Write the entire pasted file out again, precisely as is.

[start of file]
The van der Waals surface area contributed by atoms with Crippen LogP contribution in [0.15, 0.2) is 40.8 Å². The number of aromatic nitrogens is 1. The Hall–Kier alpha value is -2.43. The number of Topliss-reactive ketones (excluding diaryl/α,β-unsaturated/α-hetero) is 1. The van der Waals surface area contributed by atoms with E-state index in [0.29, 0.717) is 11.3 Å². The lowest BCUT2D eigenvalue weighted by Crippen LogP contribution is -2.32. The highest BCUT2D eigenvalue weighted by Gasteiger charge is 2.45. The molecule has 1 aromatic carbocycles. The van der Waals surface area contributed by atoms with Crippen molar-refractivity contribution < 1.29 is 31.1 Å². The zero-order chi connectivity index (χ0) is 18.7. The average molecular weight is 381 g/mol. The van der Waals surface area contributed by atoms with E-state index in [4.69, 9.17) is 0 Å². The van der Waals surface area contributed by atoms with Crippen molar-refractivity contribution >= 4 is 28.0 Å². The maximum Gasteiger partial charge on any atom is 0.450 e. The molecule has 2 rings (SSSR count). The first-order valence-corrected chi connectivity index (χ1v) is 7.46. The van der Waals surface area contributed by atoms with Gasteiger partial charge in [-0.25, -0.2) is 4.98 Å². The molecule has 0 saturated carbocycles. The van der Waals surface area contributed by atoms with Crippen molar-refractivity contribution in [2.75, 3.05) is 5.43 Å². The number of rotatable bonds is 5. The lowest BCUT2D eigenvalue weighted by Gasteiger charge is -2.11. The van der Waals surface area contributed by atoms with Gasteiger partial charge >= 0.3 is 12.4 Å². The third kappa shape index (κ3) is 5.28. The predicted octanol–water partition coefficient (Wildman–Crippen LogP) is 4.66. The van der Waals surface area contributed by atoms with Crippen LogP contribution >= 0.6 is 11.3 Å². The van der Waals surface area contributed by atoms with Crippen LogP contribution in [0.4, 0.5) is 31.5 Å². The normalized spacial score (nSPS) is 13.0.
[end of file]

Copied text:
The van der Waals surface area contributed by atoms with Crippen LogP contribution in [0.15, 0.2) is 40.8 Å². The number of aromatic nitrogens is 1. The Hall–Kier alpha value is -2.43. The number of Topliss-reactive ketones (excluding diaryl/α,β-unsaturated/α-hetero) is 1. The van der Waals surface area contributed by atoms with E-state index in [0.29, 0.717) is 11.3 Å². The lowest BCUT2D eigenvalue weighted by Crippen LogP contribution is -2.32. The highest BCUT2D eigenvalue weighted by Gasteiger charge is 2.45. The molecule has 1 aromatic carbocycles. The van der Waals surface area contributed by atoms with Crippen molar-refractivity contribution < 1.29 is 31.1 Å². The zero-order chi connectivity index (χ0) is 18.7. The average molecular weight is 381 g/mol. The van der Waals surface area contributed by atoms with E-state index in [4.69, 9.17) is 0 Å². The van der Waals surface area contributed by atoms with Crippen molar-refractivity contribution >= 4 is 28.0 Å². The maximum Gasteiger partial charge on any atom is 0.450 e. The molecule has 2 rings (SSSR count). The first-order valence-corrected chi connectivity index (χ1v) is 7.46. The van der Waals surface area contributed by atoms with Gasteiger partial charge in [-0.25, -0.2) is 4.98 Å². The molecule has 0 saturated carbocycles. The van der Waals surface area contributed by atoms with Crippen molar-refractivity contribution in [2.75, 3.05) is 5.43 Å². The number of rotatable bonds is 5. The lowest BCUT2D eigenvalue weighted by Gasteiger charge is -2.11. The van der Waals surface area contributed by atoms with Gasteiger partial charge >= 0.3 is 12.4 Å². The third kappa shape index (κ3) is 5.28. The predicted octanol–water partition coefficient (Wildman–Crippen LogP) is 4.66. The van der Waals surface area contributed by atoms with Crippen LogP contribution >= 0.6 is 11.3 Å². The van der Waals surface area contributed by atoms with Crippen LogP contribution in [0.4, 0.5) is 31.5 Å². The normalized spacial score (nSPS) is 13.0.